The James Webb Space Telescope barely had a chance to get to work, and it once whisked a micrometeoroid to its sensitive primary mirror.
The NASA-built space observatory reached its final destination, L2 orbit, a million miles from Earth, in late January.
In a statement, NASA said the impact occurred in late May. Although the impact is greater than anything NASA has modeled and “beyond what the team could have tested in the field”, the space agency said the telescope continues to operate at levels higher than expected. The telescope has been hit four times since launch.
James Webb’s main mirrors make up the golden array that takes up much of the telescope’s body. These 18 gold-plated mirrors are carefully aligned at the nanometer scale to reflect infrared light back to James Webb’s cameras, a process that took scientists months to complete from ground control.
The C3 mirror, which took the hit, will need to be adjusted to counter distortion and noise resulting from impact.
“Engineers have already made a first such adjustment for the recently affected C3 segment, and planned additional mirror adjustments will continue to refine this correction,” NASA said. Micrometeoroid impacts like this are “considered an unavoidable chance event,” the agency said.
Micrometeoroids are small – often less than a millimeter – but they move so quickly relative to spacecraft orbiting Earth that they can cause craters visible to the naked eye. Space debris of this size has a typical impact velocity of 10 km/s (22,369 mph), while meteoroids, generally considered larger than a grain of rice, strike at double the velocity.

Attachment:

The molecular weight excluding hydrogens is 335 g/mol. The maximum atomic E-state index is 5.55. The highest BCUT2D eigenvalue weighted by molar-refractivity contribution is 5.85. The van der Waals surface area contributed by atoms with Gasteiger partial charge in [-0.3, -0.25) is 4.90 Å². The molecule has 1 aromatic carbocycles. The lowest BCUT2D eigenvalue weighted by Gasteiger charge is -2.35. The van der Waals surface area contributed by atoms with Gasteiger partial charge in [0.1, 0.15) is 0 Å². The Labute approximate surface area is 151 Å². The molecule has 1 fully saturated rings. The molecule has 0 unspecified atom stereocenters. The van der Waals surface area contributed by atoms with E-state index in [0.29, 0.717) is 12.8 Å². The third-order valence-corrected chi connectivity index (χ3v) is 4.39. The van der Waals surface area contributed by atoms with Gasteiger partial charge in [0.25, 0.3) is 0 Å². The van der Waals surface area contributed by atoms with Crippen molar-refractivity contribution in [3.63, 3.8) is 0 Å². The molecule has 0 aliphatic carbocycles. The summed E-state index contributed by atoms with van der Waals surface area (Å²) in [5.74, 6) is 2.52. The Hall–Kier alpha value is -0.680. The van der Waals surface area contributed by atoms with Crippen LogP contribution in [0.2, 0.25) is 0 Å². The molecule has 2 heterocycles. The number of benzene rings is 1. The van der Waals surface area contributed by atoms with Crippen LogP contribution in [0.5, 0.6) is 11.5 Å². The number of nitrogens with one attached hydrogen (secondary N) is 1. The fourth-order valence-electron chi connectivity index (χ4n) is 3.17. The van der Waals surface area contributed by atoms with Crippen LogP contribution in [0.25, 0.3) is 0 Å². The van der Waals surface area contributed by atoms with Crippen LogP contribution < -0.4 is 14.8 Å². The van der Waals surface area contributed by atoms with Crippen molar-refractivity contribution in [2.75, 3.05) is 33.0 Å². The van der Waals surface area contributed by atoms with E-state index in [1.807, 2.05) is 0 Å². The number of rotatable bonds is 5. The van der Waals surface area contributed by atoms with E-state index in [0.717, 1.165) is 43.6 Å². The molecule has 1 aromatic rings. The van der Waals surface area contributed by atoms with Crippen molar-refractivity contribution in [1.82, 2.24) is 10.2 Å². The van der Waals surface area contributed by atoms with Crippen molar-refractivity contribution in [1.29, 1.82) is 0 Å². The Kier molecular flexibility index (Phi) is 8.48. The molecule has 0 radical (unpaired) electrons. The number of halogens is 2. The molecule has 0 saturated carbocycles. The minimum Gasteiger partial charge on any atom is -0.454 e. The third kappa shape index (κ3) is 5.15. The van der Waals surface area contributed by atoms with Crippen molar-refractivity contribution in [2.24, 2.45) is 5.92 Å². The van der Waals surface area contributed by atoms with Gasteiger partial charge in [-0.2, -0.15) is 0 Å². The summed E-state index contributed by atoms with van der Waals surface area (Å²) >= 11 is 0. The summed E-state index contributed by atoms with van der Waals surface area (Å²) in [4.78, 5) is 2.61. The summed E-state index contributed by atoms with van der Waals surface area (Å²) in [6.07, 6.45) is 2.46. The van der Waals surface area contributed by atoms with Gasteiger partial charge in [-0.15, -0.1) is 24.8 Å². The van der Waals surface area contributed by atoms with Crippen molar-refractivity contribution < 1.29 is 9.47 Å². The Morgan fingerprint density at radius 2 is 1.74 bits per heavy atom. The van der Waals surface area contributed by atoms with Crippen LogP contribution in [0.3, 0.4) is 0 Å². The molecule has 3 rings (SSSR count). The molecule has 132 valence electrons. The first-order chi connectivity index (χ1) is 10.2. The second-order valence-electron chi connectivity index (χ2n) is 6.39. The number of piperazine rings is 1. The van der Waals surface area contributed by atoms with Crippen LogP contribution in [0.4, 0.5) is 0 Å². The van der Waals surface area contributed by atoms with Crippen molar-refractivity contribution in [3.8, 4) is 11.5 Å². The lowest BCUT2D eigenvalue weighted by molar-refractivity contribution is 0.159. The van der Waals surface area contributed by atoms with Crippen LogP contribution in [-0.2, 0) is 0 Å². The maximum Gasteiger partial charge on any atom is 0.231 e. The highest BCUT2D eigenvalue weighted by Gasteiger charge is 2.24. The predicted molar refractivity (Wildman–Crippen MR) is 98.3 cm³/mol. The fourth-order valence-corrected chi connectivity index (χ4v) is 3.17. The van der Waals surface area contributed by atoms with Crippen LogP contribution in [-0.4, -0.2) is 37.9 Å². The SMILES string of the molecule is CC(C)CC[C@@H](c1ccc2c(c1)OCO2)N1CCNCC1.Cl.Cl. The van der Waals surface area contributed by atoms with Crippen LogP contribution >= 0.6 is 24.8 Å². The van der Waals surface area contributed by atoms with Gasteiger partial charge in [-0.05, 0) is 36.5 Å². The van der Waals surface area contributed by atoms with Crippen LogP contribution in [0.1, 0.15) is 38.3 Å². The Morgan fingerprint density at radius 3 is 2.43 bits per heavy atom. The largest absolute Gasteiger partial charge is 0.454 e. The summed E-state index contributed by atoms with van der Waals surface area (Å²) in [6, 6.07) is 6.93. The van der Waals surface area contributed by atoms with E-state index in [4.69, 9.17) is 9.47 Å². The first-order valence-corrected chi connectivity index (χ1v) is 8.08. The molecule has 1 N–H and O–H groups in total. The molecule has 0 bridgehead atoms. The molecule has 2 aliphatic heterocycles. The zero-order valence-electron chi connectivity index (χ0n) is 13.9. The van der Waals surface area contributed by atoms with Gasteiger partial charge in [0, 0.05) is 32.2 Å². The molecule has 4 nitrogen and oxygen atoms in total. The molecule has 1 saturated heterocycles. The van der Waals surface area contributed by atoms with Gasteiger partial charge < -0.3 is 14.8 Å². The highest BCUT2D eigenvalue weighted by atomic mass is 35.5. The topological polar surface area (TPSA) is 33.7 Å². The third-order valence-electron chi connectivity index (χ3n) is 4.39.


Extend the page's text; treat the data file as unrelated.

Spacecraft like James Webb are designed to withstand these types of impacts, but there are limits to what can be done to minimize them above a certain scale, especially when it comes to rocks traveling 6 to 12 miles per second. Herein likes the bright spot for NASA scientists, who are used to dealing with mission-altering issues.
“Because of this impact, a team of specialist engineers was formed to research ways to mitigate the effects of further micrometeoroid impacts of this magnitude,” NASA said.
In addition to protecting James Webb, NASA wants to use the telescope to better understand the dust and micrometeoroids lashing the solar system, particularly at point L2 where the telescope is located. L2 is considered a “sweet spot” for galactic observation, and other space agencies plan to deploy missions to the same area.
To those concerned that this impact will delay or hinder Webb’s work — and to those eagerly awaiting the first images slated for release in July — NASA said the schedule is still on schedule. ®